What the pension changes mean to you
Finally, after countless proposals and months of negotiation, we now know what changes are going to take place with the NHS pension scheme. These changes will take place from April 2008 and will have differing impacts depending on whether you are a current member, a former member or are likely to join after April 2008.
For existing members there is both good and bad news, with the most immediate impact being negative with increased contributions levels. All dentists within the NHS currently pay 6% of their superannuable pay for basic scheme benefits. From April 2008 the amount payable will be dependant upon income.
Contribution levels commence at 5% if earnings are below £19,165. Anyone earning more than this will see their contribution levels rising.
Dentists earning £100,000 plus from April will pay 8.5% of earnings. This would be a rise of £208 per month. All calculations are based upon previous years’ income. The second significant change that may be negative is the abolition of added years. From April the current added years scheme is being replaced with a new arrangement that limits the sum of extra income you can purchase to £5,000 per annum. Existing added years are unaffected.
Other changes are generally positive. There is good news for higher earners as the dental earning cap is removed on all future income from April 2008. Anyone who is a member by April 2008 will retain a normal retirement age of 60 with the ability to take early retirement from 50.
Most general dental practitioners will also welcome the introduction of a fixed calculation for dynamising previous years’ earnings. In future, previous years’ income will be increased in line with the retail prices index, plus 1.5%. This removes the annual uncertainty of dynamisation.
Under the new scheme rules, there is increased flexibility in how benefits are taken. Currently at retirement the pension tax-free lump sum is automatically set at three times the pension. From April this can be increased significantly if the retiree is prepared to forego part of their pension income. The commutation process is based as follows; for every £1 of pension given up there is an additional tax-free lump sum of £12 available.
To give an example, if a dentist were retiring today on a pension of £40,000 per annum the tax free lump sum is set at £120,000. If the same dentist were to retire after April they can still choose to take this lump sum, or a lump sum anywhere between £120,000 and £214,286. If the highest figure were chosen this would reduce the pension received annually by £7,857. As the pension received is taxable and the lump sum is not, this may be an attractive proposition to many at retirement.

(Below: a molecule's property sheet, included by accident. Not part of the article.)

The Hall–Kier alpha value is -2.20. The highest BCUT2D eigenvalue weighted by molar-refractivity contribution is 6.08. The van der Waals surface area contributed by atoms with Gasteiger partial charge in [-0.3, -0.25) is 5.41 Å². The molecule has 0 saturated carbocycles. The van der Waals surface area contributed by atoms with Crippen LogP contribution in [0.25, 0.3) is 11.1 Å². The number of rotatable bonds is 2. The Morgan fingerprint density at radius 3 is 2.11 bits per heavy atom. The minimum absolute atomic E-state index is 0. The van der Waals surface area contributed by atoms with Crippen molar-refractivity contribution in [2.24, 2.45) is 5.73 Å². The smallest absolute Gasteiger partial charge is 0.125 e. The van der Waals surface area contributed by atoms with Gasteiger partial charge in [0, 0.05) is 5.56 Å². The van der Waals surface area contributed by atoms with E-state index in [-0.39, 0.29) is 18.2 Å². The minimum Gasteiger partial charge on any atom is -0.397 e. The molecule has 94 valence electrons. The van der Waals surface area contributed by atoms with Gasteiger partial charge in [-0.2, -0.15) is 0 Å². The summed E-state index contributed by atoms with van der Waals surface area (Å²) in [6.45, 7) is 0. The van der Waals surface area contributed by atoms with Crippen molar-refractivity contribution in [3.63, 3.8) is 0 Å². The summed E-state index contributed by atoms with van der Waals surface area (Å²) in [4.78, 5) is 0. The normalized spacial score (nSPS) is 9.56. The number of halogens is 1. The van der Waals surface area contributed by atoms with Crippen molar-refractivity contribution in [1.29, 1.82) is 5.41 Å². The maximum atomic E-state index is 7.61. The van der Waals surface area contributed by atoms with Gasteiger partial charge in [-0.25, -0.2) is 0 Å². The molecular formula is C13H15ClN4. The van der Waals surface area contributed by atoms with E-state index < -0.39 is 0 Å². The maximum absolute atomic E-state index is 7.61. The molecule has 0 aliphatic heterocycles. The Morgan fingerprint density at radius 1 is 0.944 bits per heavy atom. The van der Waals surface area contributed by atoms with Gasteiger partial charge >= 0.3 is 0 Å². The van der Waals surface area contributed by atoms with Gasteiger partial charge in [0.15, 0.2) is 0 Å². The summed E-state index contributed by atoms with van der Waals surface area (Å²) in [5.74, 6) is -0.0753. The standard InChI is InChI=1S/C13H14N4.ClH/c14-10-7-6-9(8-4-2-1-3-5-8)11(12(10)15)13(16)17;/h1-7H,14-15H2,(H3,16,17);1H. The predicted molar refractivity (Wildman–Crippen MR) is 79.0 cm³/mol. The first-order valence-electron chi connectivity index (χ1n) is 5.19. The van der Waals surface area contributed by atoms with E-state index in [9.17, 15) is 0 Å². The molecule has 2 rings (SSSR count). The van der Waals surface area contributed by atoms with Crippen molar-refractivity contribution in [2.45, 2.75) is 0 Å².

Death in service benefits remain unchanged, however spouse and dependants pensions on death are altered. A dependants pension will now be paid not only to those who are married or have civil partnerships, but to anyone who can be proven financially dependant and have a long-term exclusive relationship with. On death, dependant children will now receive a pension until age 23 irrespective of circumstances.
Ill health retirement will still be available, however the terms on offer are likely to be significantly less generous and are still in consultation.
Former members of the scheme are unaffected by these proposals unless they choose to rejoin. Perhaps the most important consequence of this is that when pension benefits are taken there will not be access to the increased tax-free lump sum.
All members joining after April 2008 will be subject to the new pension scheme and will have a normal retirement age of 65. Most other aspects of the scheme are the same.
Impact on planning
There are a number of areas where these changes impact, and any dentist considering additional pension planning should seek advice as soon as possible because the existing added years scheme is removed from April, and all applications must be in by this date.
Dentists with high NHS earnings should consider their situation. The removal of the earnings cap, coupled with the increased contribution levels, may lead to a very significant increase in contribution levels. This not only impacts cash flow but may also lead to a danger of exceeding the lifetime allowances.
Dentists near retirement, especially those due to retire between now and April 2008, may wish to defer their retirement in light of access to greater tax-free cash.
All dentists with long-term partners now have greater protection from the pension scheme, potentially reducing the need to pay for costly private insurances.